Spring Turkey Hunting Season Results

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According to the New Jersey Department of Environmental Protection's Division of Fish and Wildlife, spring wild turkey hunters harvested an estimated 2,944 gobblers during the six-week season that ended on May 28. This was the fourth largest harvest since the spring turkey season was established in 1981, but is below the recent average. The Division issued approximately 21,877 spring turkey hunting permits for the 2004 season with hunters achieving a success rate of 13%.

Despite high snowfall amounts over the winter, gobblers appeared to be in great condition and check station operators recorded excellent weights and beard lengths. Food availability and snow depth during the winter months can affect weights and beard lengths of wild turkeys. However, winter weather was not a significant factor this year since heavy snows quickly crusted over and allowed turkeys to be mobile. According to Division wildlife biologists, no reports were received of wild turkey mortality attributable to the winter elements.

The lower harvest was anticipated by Division wildlife biologists based on biological information gathered previously. In fact, most states in the Northeast are reporting similar decreased harvests of spring gobblers. This is primarily due to last year's cold and rainy spring weather that resulted in poor reproduction. Similar conditions also caused poor productivity in 2002.

In addition to poor productivity, other factors played a role in this season's reduced harvest. Hot and sunny weather prevailed throughout most of the season causing the trees to leaf out earlier which can reduce hunter visibility (can't see approaching birds), as well as sound (the leaves muffle the sound of distant gobbles). The balmy temperatures also most likely suppressed gobbling activity to some extent.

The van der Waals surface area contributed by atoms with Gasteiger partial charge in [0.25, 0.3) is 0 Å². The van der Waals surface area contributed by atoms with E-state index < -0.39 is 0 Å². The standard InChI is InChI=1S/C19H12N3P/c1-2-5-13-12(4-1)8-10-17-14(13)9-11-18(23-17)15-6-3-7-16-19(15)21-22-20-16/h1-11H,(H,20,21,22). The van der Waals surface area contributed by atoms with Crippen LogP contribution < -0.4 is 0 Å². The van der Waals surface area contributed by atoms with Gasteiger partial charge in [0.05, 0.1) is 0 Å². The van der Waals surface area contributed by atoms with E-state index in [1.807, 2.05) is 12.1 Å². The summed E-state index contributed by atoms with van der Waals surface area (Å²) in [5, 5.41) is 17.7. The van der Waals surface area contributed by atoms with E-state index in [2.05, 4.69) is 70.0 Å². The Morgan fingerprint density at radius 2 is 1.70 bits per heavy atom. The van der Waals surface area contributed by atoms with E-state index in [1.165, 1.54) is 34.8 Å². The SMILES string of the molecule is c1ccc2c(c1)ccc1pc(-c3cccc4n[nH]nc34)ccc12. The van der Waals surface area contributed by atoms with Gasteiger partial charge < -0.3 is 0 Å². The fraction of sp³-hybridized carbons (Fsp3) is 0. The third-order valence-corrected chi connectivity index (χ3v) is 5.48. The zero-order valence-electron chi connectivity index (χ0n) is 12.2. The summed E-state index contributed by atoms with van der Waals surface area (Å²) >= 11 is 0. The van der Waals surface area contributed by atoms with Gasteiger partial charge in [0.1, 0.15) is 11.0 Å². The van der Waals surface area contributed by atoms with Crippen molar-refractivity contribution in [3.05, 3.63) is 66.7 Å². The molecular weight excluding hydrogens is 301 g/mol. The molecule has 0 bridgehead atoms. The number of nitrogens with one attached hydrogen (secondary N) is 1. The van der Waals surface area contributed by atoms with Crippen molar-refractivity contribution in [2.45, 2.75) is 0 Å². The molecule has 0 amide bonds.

Overall, New Jersey's wild turkey population is healthy and will rebound with better spring weather conditions. So far, conditions for good reproduction appear much better this year than in previous years with above average temperatures and scattered rainfall recorded in May. Division biologists continue to monitor the wild turkey population in New Jersey and will make adjustments in wildlife management programs if necessary.

Harvest figures follow. Information from the 2003 season is provided for comparison.

Spring Gobbler Harvest By Area

Turkey Hunting Area: 2004-2003

1: 98-113
2: 130-165
3: 51-47
4: 128-189
5: 205-220
6: 134-117
7: 143-160
8: 251-369
9: 148-198
10: 60-86
11: 245-307
12: 57-85
14: 56-100
15: 160-165
16: 83-100
20: 522-643
22: 93-113

TOTALS: 2944-3591